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Barclay James  Harvest - Everyone Is Everybody Else CD (album) cover


Barclay James Harvest


Crossover Prog

3.90 | 273 ratings

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Easy Livin
Special Collaborator
Honorary Collaborator / Retired Admin
4 stars "Everyone's a loner till he needs a helping hand, everyone is everybody else"

This was BJH's first album for the Polydor label, who must have been delighted with what the band delivered. The album represents a subtle change of direction, with the heavier opening tracks "Negative earth" and "Child of the universe" indicating that the symphonic and orchestral influences apparent in their previous albums had been largely set aside in favour of a more rock orientated feel. This meant that the often cited Moody Blues similarities of their early albums were also less apparent.

"The great 1974 mining disaster", appears to be a "tribute" to the Bee Gees song of very similar name, with both lyrics and melody being uncomfortably close to that of the Brothers Gibb. "Crazy city" was one of their most commercial tracks to date (not a criticism!), and was therefore released as a single.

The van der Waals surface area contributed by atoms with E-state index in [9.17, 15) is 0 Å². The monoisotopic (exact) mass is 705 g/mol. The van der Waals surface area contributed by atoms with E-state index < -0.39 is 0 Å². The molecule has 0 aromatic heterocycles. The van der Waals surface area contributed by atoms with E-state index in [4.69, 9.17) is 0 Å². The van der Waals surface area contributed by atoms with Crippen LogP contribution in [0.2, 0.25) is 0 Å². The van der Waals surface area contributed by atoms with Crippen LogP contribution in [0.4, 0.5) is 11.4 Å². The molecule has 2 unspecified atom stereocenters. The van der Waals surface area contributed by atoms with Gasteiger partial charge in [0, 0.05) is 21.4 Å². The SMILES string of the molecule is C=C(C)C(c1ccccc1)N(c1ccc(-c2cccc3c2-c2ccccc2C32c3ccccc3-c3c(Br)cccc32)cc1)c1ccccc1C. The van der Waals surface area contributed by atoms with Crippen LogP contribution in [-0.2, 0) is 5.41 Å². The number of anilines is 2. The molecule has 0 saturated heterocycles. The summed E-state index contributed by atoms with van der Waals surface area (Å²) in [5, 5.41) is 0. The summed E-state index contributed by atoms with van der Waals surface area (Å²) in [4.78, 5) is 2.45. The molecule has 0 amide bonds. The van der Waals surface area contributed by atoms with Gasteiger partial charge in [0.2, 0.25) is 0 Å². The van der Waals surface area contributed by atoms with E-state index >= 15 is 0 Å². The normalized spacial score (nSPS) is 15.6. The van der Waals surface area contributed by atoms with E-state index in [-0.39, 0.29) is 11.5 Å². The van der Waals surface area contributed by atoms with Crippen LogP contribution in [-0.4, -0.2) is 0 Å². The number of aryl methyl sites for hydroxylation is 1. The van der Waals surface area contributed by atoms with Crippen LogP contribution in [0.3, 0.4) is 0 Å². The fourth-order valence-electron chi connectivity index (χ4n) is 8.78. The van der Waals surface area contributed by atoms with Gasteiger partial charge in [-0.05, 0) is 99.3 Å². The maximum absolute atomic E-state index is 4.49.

The album ends with a trilogy of tracks which join together to form a single piece. "Poor boy blues" and "Mill Boys" cleverly reverse 2 themes between their vocal and instrumental sections. These almost folk like songs give way to one of BJH's great powerful tracks, "For no one" (no relation to the Beatle song). The track crashes in, in similar fashion to "After the day" from "..and other short stories", with John Lees pleading vocals lifting the song to an impassioned climax. "Everyone's a loner till he needs a helping hand, everyone is everybody else".

A very complete album, which moved BJH's standing significantly further up the ladder.

Easy Livin | 4/5 |


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